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Keywords:

  • Globalisation;
  • spatiality;
  • local democracy;
  • regional development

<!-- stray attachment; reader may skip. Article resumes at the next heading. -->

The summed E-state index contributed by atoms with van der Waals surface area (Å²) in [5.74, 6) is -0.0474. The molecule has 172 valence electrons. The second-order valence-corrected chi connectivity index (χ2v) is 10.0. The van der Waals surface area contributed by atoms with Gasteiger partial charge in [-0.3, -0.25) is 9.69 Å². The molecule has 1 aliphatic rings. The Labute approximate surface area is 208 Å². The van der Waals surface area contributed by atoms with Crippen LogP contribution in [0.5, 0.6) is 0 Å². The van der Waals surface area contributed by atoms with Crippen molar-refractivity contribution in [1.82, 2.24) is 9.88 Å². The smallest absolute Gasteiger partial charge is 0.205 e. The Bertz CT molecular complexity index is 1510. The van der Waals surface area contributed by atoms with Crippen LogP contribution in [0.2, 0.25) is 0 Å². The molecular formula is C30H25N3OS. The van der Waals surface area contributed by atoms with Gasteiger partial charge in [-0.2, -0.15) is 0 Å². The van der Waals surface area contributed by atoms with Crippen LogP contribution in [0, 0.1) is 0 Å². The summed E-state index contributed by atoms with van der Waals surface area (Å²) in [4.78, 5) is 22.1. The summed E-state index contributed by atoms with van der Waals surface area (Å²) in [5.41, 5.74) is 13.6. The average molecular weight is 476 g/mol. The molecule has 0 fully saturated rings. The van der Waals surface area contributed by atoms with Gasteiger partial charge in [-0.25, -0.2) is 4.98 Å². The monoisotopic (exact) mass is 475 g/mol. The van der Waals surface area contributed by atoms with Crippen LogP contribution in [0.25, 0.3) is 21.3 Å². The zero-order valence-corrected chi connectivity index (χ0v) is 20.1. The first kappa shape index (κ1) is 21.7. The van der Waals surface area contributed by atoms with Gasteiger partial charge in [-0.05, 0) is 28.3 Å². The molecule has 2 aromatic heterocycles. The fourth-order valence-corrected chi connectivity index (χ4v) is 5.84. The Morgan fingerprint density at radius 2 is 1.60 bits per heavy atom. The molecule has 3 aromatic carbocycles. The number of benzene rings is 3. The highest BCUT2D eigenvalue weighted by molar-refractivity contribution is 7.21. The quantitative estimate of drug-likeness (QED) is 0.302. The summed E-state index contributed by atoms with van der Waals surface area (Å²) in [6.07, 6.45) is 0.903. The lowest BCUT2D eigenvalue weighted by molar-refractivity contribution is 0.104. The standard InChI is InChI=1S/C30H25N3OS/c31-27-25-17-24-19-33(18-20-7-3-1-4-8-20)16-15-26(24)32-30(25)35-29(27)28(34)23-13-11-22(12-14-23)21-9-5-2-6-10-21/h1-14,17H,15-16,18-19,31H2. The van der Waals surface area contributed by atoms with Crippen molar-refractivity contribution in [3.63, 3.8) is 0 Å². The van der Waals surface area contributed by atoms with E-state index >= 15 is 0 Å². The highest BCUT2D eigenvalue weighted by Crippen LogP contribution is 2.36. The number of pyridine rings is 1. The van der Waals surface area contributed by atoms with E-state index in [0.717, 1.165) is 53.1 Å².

Globalisation has come in for a lot of criticism. With its emphasis on the unimpeded circulation of capital, it is increasingly regarded as a negative phenomenon that prompts ‘creative destruction’ of politico-economic spaces at various geographical scales. Globalisation is also thought to cause wage stagnation, widening inequalities, higher unemployment and greater insecurity as well as to undermine local democracy and environmental sustainability. This paper argues that those criticisms should not be unproblematically accepted and makes a case for a less biased and more nuanced interpretation.